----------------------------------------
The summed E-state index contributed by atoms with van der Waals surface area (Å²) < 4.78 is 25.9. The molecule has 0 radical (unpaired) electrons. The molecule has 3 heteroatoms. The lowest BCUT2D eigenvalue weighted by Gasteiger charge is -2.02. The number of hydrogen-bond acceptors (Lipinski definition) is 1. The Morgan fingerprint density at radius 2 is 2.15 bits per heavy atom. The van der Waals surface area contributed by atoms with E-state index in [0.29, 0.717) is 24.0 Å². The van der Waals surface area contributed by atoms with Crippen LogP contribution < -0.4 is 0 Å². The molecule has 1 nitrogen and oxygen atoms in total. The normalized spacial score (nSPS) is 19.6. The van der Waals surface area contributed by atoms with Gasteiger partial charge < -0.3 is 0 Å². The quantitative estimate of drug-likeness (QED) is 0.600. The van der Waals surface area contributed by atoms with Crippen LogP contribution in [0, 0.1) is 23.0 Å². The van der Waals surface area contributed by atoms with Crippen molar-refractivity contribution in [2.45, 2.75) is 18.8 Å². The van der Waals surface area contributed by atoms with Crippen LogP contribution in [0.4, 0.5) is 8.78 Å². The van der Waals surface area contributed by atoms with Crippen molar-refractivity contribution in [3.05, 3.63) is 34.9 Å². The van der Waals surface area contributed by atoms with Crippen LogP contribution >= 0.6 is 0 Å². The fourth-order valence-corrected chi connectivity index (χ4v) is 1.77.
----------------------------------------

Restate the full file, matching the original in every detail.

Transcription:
The summed E-state index contributed by atoms with van der Waals surface area (Å²) < 4.78 is 25.9. The molecule has 0 radical (unpaired) electrons. The molecule has 3 heteroatoms. The lowest BCUT2D eigenvalue weighted by Gasteiger charge is -2.02. The number of hydrogen-bond acceptors (Lipinski definition) is 1. The Morgan fingerprint density at radius 2 is 2.15 bits per heavy atom. The van der Waals surface area contributed by atoms with E-state index in [0.29, 0.717) is 24.0 Å². The van der Waals surface area contributed by atoms with Crippen LogP contribution < -0.4 is 0 Å². The molecule has 1 nitrogen and oxygen atoms in total. The normalized spacial score (nSPS) is 19.6. The van der Waals surface area contributed by atoms with Gasteiger partial charge < -0.3 is 0 Å². The quantitative estimate of drug-likeness (QED) is 0.600. The van der Waals surface area contributed by atoms with Crippen LogP contribution in [0, 0.1) is 23.0 Å². The van der Waals surface area contributed by atoms with Crippen molar-refractivity contribution in [2.45, 2.75) is 18.8 Å². The van der Waals surface area contributed by atoms with Crippen LogP contribution in [0.4, 0.5) is 8.78 Å². The van der Waals surface area contributed by atoms with Crippen molar-refractivity contribution in [3.05, 3.63) is 34.9 Å². The van der Waals surface area contributed by atoms with Crippen LogP contribution >= 0.6 is 0 Å². The fourth-order valence-corrected chi connectivity index (χ4v) is 1.77.